whose side are we on?

21st Apr 20 by Mia Watanabe

Feedback launches our report making the case that Big Livestock, like Big Oil, by its very nature belongs on the wrong side of history.

Read our report: It’s Big Livestock Versus the Planet: A case to cut off meat and dairy corporations’ financial fodder.

In 2000 a very large and very profitable global oil company underwent a now infamous rebrand. ‘Beyond Petroleum’ may have been a marketeers’ dream, but is widely agreed to have been almost entirely meaningless when it came to actually shifting BP ‘beyond petroleum’, and into a truly renewable future. How could it, when for Big Oil their very business model, founded on expansion and shareholder payouts, is incompatible with the complete decarbonisation of our energy systems?

The five largest Big Livestock companies – JBS, Tyson, Cargill, Dairy Farmers of America and Fonterra – may not have the name recognition of a Big Oil company like BP or Texaco. But from the perspective of a zero-carbon future, they are to all intents and purposes in the same boat. Today, Feedback launches our founding report making the case that Big Livestock, like Big Oil, by its very nature belongs on the wrong side of history.  

We start with what we know: the climate, land use and biodiversity impacts of Big Livestock are enormous, matched only by their egregious effects on the people who work for them or who are displaced to make room for their greed for expansion.

Whether land grabbing from indigenous territories in the Amazon rainforest, creating a dead-zone in the Gulf of Mexico, or exploiting workers in meatpacking plants during the Coronavirus crisis in South Dakota, these companies will not stop abusing the planet and its citizens in order to drive profit.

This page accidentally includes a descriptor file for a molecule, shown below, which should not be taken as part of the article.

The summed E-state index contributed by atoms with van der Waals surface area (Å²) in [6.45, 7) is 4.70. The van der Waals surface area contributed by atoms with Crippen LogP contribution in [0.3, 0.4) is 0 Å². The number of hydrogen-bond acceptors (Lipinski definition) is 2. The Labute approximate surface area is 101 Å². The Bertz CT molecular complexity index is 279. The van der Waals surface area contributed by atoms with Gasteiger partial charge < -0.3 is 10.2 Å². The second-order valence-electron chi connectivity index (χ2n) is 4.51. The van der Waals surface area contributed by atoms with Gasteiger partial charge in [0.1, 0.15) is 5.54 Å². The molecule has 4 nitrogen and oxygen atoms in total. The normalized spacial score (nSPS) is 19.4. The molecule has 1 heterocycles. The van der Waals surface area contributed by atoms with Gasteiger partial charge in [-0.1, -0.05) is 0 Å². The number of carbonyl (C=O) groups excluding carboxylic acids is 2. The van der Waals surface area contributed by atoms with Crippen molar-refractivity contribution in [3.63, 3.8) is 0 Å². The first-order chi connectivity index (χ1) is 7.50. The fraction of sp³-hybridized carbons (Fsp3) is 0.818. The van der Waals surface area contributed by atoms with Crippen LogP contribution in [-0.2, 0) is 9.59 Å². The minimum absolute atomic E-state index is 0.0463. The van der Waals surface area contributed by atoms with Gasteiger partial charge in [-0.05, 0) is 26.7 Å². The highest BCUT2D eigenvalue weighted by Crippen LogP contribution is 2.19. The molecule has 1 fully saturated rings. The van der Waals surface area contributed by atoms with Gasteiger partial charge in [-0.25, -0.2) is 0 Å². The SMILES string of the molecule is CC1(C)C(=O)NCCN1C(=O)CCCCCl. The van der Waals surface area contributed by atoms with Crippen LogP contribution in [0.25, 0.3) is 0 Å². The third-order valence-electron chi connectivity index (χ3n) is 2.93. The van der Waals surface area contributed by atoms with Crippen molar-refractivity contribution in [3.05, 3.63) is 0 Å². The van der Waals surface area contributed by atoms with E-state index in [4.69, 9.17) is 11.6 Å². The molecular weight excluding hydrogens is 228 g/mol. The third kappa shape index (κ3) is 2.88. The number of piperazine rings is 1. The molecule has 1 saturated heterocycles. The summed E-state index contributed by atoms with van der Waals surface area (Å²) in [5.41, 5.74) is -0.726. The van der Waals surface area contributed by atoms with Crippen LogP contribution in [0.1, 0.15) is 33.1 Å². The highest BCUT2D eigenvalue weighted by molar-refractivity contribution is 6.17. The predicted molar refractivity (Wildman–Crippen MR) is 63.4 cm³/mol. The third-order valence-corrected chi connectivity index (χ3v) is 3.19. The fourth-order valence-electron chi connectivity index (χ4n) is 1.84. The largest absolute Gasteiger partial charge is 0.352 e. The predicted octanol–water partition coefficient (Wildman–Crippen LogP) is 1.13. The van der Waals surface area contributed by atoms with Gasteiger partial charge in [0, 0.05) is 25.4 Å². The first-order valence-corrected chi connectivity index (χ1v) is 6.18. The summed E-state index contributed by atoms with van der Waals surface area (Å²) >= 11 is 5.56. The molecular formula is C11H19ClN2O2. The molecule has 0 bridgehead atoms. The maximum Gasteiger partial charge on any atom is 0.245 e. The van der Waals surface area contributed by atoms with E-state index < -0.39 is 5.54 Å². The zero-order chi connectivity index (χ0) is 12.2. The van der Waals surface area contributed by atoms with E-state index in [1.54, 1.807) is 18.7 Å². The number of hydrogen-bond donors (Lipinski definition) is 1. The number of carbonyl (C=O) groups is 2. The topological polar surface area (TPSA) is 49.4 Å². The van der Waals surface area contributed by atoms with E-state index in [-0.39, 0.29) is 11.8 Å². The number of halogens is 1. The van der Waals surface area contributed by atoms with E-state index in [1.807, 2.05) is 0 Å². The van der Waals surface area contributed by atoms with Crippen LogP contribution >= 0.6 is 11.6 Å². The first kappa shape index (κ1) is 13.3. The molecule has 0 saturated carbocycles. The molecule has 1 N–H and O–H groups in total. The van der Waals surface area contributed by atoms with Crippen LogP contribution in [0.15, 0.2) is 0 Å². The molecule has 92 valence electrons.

In their current form these companies are incompatible with a sustainable and just future, the next question is whether Big Livestock companies are capable of the sort of transformation needed to move them from the wrong side of history to upstanding corporate citizens of a zero-carbon future.

Alas, the evidence suggests this is unlikely. Focussing on emissions, our report uncovers the ways in which companies use sustainability initiatives to greenwash their destructive practices, how Big Livestock’s emissions reductions targets will be negated by the same corporations’ growth ambitions, and how these corporations will fail to result in an overall reduction of climate impacts. Tyson for example, an anomaly in the sector for its adoption of climate goals, and early espousal of the ‘sustainable protein’ tag, has a rare target covering the emissions intensity of their products (‘scope 3 emissions’ in the science-based targets rubric). Yet, even if Tyson met its targets by its 2030 goal, the company would still have the same carbon footprint as the entirety of Greece. What’s more, the company has said it targets growth of 3-4% per year: even if their emissions intensity falls, their overall emissions will continue on an exponential curve. If this is the best the sector can offer in terms of corporate goals, it seems that for Big Livestock, there is neither the will nor to the way to transition to a sustainable model. In their complete failure to look beyond relentless growth they continue to position themselves at odds with a just and sustainable future. Greenwash cannot fix this desire for growth – we need to bring about the end of Big Livestock.